In April 2013, Abu Bakr al-Baghdadi released an audio statement in which he announced that al-Nusra Front had been established, financed and supported by the Islamic State of Iraq. Al-Baghdadi declared that the two groups were merging under the name "Islamic State of Iraq and Syria.” The leader of al-Nusra Front, Abu Muhammad al-Julani, issued a statement denying the merger and complaining that neither he nor anyone else in al-Nusra's leadership had been consulted about it.

Al-Qaeda Central’s leader, Ayman al Zawahiri, tried to mediate the dispute between al-Baghdadi and al-Julani but eventually, in October 2013, he endorsed al-Nusra Front as the official franchise of al-Qaeda Central in Syria. Abu Bakr al-Baghdadi, however, defied the nominal authority of al-Qaeda Central and declared himself as the caliph of Islamic State of Iraq and Syria.

Keeping this background in mind, it becomes amply clear that a single militant organization operated in Syria and Iraq under the leadership of al-Baghdadi until April 2013, which chose the banner of al-Nusra Front, and that the current emir of the subsequent breakaway faction of al-Nusra Front, al-Julani, was actually al-Baghdadi’s deputy in Syria.

Thus, the Islamic State operated in Syria since August 2011 under the designation of al-Nusra Front and it subsequently changed its name to the Islamic State of Iraq and Syria (ISIS) in April 2013, after which, it overran Raqqa in the summer of 2013, then it seized parts of Deir al-Zor and fought battles against the alliance of Kurds and the Syrian regime in al-Hasakah. And in January 2014 it overran Fallujah and parts of Ramadi in Iraq and reached the zenith of its power when it captured Mosul in June 2014.

Regarding the rebranding of al-Julani’s Nusra Front to “Jabhat Fateh al-Sham” in July 2016 and purported severing of ties with al-Qaeda Central, it was only a nominal difference because al-Nusra Front never had any organizational and operational ties with al-Qaeda Central and even their ideologies are poles apart.

Al-Qaeda Central is basically a transnational terrorist organization, while al-Nusra Front mainly has regional ambitions that are limited only to fighting the Assad regime in Syria and its ideology is anti-Shi’a and sectarian. In fact, al-Nusra Front has not only received medical aid and material support from Israel, but some of its operations against the Shi’a-dominated Assad regime in southern Syria were fully coordinated with Israel’s air force.

The purpose behind the rebranding of al-Nusra Front to Jabhat Fateh al-Sham and purported severing of ties with al-Qaeda Central was to legitimize itself and to make it easier for its patrons to send money and arms. The US blacklisted al-Nusra Front in December 2012 and pressurized Saudi Arabia and Turkey to ban it too. Although al-Nusra Front’s name has been in the list of proscribed organizations of Saudi Arabia and Turkey since 2014, but it has kept receiving money and arms from the Gulf Arab States.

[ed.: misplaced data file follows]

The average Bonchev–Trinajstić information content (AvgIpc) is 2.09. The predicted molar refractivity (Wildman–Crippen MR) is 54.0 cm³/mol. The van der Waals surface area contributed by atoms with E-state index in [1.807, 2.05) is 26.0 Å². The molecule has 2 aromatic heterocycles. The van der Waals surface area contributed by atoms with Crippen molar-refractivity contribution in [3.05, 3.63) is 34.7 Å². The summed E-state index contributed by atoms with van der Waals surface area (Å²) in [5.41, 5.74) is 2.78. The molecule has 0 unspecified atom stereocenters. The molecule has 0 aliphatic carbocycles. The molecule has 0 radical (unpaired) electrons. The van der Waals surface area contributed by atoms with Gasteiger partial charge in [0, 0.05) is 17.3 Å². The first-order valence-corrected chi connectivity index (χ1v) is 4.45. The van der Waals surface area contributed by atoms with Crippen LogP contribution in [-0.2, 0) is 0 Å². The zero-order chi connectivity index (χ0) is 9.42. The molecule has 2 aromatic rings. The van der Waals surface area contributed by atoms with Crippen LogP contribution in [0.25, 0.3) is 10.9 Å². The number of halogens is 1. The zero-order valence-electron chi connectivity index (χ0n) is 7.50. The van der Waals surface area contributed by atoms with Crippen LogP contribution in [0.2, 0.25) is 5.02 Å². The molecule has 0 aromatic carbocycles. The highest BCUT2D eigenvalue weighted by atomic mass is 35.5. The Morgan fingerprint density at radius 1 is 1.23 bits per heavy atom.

It should be remembered that in a May 2015 interview [3] with al-Jazeera, Abu Mohammad al-Julani took a public pledge on the behest of his Gulf-based patrons that his organization only has local ambitions limited to fighting the Assad regime in Syria and that it does not intends to strike targets in the Western countries.

Thus, this rebranding exercise has been going on for quite some time. Al-Julani announced the split from al-Qaeda in a video statement last year. But the persistent efforts of al-Julani’s Gulf-based patrons have only borne fruit in January this year, when al-Nusra Front once again rebranded itself from Jabhat Fateh al-Sham (JFS) to Hayat Tahrir al-Sham (HTS), which also includes “moderate” jihadists from Zenki Brigade, Ahrar al-Sham and several other militant groups, and thus, the US State Department has finally given a clean chit to the jihadist conglomerate that goes by the name of Tahrir al-Sham to pursue its ambitions of toppling the Assad regime in Syria.

Who will be Al-Baghdadi’s successor after his reported death?

The Russian Ministry of Defense has claimed [1] that according to information, which is being checked through various channels, the Islamic State’s leader Abu-Bakr al-Baghdadi had reportedly been killed as a result of airstrikes conducted by the Russian aircrafts near Raqqa on May 28.

The strikes targeted a meeting of high-ranking Islamic State leaders where al- Baghdadi had reportedly been present. The meeting had been gathered to plan routes for the exit of militants from Raqqa through the so-called “southern corridor.”

Among 30 field commanders and up to 300 militants who were killed in the strike were Emir of Raqqa Abu al-Haji al-Masri, Emir Ibrahim al-Naef al-Hajj who controlled the district from the city of Raqqa to the settlement of es-Sohne and the Islamic State’s head of security Suleiman al-Sawah.

Although al-Baghdadi has not publicly appointed a successor but two of the closest aides who have emerged as his likely successors over the years are Iyad al-Obaidi, his defense minister, and Ayad al-Jumaili, the in charge of security. The latter had already reportedly been killed in an airstrike in April in al-Qaim region on Iraq’s border with Syria.

Thus, the most likely successor of al-Baghdadi would be al-Obaidi. Both al-Jumaili and al-Obaidi had previously served as security officers in Iraq’s Baathist army under Saddam Hussein, and al-Obaidi is known to be the de facto deputy of al-Baghdadi.

It should be noted, however, that the US State Department and the Pentagon have neither confirmed the death of al-Jumaili nor al-Baghdadi. The mainstream media is bending over backwards to prove that al-Baghdadi is still alive and has been hiding in the desert between Raqqa and Mosul with only two of his bodyguards in a pickup truck.

It is not in Washington’s interests right now to confirm the deaths of the Islamic State’s top leaders even if it has received credible reports of their deaths because the US troops and the allied local militias have mounted offensives against the Islamic State’s strongholds of Mosul and Raqqa which have caused colossal loss of human lives.